How much do you charge for a full year of planning, versus just swooping in for the day of? My packages for basic day-of coordination — making sure makeup’s getting done, that everyone is running on time, and the food and décor are taken care of — start at around $2,500. That price goes up according to guest count and if your wedding is happening in multiple locations — say, if the ceremony isn’t close to the reception area. If I’m doing full-on planning, where I’m involved from start to finish every step of the way, I typically start at around $7,000. The couples I work with have budgets anywhere from $50,000 to $250,000.
What do you say to a couple who wants to stay on the low end of that range?
If you’re willing to forego the sit-down dinner and a formal ceremony, you can save a lot. In October, I did a wedding at the Music Hall of Williamsburg. We threw a 125-person blowout with hors d’oeuvre, DJs, and drag queens. Everyone had a blast. It’s all about the sacrifices you’re willing to make, and the wedding planner can help you make them — just the act of sitting down and talking it all out clarifies what you want. It’s like therapy in a way.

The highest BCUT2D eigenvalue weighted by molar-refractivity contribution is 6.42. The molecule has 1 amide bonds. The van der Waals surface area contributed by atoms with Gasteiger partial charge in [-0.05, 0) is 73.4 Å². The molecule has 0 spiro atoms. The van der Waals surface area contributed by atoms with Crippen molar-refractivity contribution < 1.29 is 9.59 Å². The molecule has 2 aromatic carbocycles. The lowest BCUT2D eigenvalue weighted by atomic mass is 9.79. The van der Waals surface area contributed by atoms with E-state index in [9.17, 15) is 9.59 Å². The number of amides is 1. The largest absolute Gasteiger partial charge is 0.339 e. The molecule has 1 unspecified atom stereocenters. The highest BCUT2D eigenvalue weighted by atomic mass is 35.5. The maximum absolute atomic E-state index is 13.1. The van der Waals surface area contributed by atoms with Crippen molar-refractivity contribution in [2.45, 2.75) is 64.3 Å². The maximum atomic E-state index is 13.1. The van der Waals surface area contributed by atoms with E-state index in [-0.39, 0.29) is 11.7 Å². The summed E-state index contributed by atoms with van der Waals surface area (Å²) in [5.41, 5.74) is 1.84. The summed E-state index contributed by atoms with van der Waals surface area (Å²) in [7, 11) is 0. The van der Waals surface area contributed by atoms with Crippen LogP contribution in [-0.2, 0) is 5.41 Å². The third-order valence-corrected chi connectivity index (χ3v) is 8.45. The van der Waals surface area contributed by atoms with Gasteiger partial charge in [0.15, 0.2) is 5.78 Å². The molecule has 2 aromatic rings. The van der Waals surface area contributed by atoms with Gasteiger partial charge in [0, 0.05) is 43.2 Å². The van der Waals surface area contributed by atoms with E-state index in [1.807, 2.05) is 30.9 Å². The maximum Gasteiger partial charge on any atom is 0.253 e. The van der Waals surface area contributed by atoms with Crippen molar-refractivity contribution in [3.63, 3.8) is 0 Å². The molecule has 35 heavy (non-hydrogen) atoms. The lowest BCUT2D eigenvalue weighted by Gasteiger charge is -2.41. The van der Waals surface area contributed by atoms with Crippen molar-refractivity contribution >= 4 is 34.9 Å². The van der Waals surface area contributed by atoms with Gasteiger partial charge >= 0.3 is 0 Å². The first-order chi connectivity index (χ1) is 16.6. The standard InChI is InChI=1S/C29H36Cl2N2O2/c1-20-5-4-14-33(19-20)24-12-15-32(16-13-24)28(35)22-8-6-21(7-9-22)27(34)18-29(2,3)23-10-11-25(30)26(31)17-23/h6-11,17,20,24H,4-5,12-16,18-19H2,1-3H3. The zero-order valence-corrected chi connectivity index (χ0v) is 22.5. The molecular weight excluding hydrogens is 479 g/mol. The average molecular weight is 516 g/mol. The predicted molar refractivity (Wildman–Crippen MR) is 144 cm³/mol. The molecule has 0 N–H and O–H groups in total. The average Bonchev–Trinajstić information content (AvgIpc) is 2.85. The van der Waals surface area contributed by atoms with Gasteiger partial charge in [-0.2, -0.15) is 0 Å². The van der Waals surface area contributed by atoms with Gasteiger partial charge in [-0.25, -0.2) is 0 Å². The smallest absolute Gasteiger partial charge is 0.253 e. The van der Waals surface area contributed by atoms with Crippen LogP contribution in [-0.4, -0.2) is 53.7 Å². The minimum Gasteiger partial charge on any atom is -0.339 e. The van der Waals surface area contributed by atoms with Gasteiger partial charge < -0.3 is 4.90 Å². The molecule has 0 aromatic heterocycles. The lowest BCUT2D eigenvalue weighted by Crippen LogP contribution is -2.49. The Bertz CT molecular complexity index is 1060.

What’s the Brooklyn wedding trope that won’t die?
Food trucks. Tacos, gourmet grilled cheese — people can’t get enough. And I love a Brooklyn couple who incorporates a cappella into their wedding. I recently worked with a groom who surprised his bride with a funny a cappella version of “Five Hundred Miles,” by the Proclaimers, after their vows.
What are some red flags when shopping around for a wedding planner?
Bulldozing. Tell the planner what neighborhood or feel you have in mind and see how they react, if they really seem like they’re listening. There’s a difference between someone who’s knowledgeable and someone who’s clearly trying to push their own vendors and contacts. In preliminary stages, a planner should offer couples a wide range of options; if she is overly enthusiastic about one specific vendor, before she’s really had a chance to get to know you and your needs, then it’s a bad sign.